If, for example, there is currently a
private label or co-branded credit card program in place, how will it be
affected by the introduction of this new initiative? Will your new program
incorporate and encourage card usage or is it to be targeted at non-card
holders? 

Don’t forget to consider the extent to
which discounting and couponing already factor into promotional out-reach to
the customer base and how that out-reach will have to be adjusted once the
program is launched. Will rewards issued in the program be in place of or in
addition to the discounts customers have been trained to expect and how will
margin be affected?

What kind of program structure will be most consistent
with your store brand image?

What’s the right
membership reward model for your customer base? Various reward models offer
points based on spending, a combination of frequency and spending, a members
only standard discount, or permanent discounts for members after achieving a
certain level of spending, and there are other options as well. The important
question is what reward model will be attractive to your customers and
affordable to the brand? Of course there are a host of other reward related
considerations, such as how often rewards should be issued, how to deal with
returns, expiration of rewards, method of reward delivery, etc.

Can program costs be offset by
charging for membership or tiered participation?

Will your
clientele accept the notion of paid membership? Or, if a higher tiered, paid
membership option is offered, what will the consistently experienced special
benefits associated with paid membership be? There had better be some. One
foolproof technique for arousing customer anger is to sell a promise, and then
fail to deliver.

What will ensure a successful
enrollment process?

What will your system allow? What
enrollment method will be most acceptable to your customers? Will they respond
happily to a request by the store associate for name and email address or phone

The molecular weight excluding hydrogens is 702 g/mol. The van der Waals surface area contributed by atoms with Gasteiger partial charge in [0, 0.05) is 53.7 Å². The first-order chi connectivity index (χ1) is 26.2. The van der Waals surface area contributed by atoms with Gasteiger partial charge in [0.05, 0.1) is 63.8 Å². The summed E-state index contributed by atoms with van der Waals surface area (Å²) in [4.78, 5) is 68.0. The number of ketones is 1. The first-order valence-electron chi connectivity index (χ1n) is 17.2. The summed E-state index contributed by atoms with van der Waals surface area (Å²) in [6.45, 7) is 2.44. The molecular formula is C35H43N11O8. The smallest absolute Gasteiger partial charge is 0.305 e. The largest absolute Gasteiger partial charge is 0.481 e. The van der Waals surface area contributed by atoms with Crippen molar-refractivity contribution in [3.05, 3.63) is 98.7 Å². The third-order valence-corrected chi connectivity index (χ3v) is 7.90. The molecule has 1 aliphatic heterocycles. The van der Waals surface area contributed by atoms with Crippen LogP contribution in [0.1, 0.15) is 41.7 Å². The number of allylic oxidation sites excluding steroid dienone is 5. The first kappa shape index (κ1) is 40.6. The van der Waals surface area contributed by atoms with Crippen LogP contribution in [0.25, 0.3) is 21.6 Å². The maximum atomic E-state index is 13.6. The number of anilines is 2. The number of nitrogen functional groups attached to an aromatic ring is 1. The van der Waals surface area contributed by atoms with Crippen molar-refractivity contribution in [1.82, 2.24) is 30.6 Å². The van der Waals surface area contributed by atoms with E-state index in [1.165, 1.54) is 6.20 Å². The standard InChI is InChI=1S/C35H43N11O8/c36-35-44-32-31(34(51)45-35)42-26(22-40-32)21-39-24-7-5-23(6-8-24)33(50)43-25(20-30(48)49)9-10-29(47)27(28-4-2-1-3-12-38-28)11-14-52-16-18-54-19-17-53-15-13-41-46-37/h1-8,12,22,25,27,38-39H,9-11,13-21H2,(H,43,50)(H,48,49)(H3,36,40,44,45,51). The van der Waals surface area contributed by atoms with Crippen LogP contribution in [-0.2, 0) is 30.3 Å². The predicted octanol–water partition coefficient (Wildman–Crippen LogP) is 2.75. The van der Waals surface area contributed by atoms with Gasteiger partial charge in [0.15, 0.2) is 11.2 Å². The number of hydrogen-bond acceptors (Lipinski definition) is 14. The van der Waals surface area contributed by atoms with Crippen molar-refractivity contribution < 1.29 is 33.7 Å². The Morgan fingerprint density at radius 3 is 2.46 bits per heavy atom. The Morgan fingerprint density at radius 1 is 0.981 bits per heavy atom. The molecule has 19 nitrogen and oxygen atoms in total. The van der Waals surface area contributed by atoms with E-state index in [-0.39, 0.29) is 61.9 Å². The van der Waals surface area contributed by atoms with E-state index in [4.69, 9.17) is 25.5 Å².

number? Can we ask them to complete an enrollment while on-site for data entry
at a later time? And let’s not ignore the matter of how much training will be
required of your store associates to prepare them to appropriately present the
program so that customers want to join. 

How will you know your program is
working?

It is of the utmost importance to have
determined what measurements you will have in place during the testing phase of
your program and subsequent full program roll-out. That is also why it will be
helpful early in the planning process to establish what ROI model to use for
ongoing evaluation, determining how program liability will be accrued for and
making sure that there is a clear understanding from day one that program costs
will be readily evident well before any measurement of longer term benefits can
be performed. 

Determine the loyalty cultivation
approach that is right for your brand, either on your own by devoting necessary
time and attention to the effort and/or by engaging with a loyalty solutions
provider who, in addition to offering the technical, analytical and marketing
expertise you need, seeks to understand your business and, above all, is first
and foremost interested in assisting you in the achievement of the customer
relationship marketing objectives associated with your business vision. That is the path to success. 

Jeffrey
Harris founded SHC Direct and leads its management team. Jeffrey has more than
20 years of marketing, sales, sales management and client services/operations
experience in the incentive marketing and loyalty marketing fields. Prior to
founding SHC Direct, he held the position of executive vice president of
marketing and client Services for S&H Citadel, Inc., Chicago, IL. Jeffrey
has been an active member of The Executive Committee since 1998.  For more information, please visit www.shcdirect.com.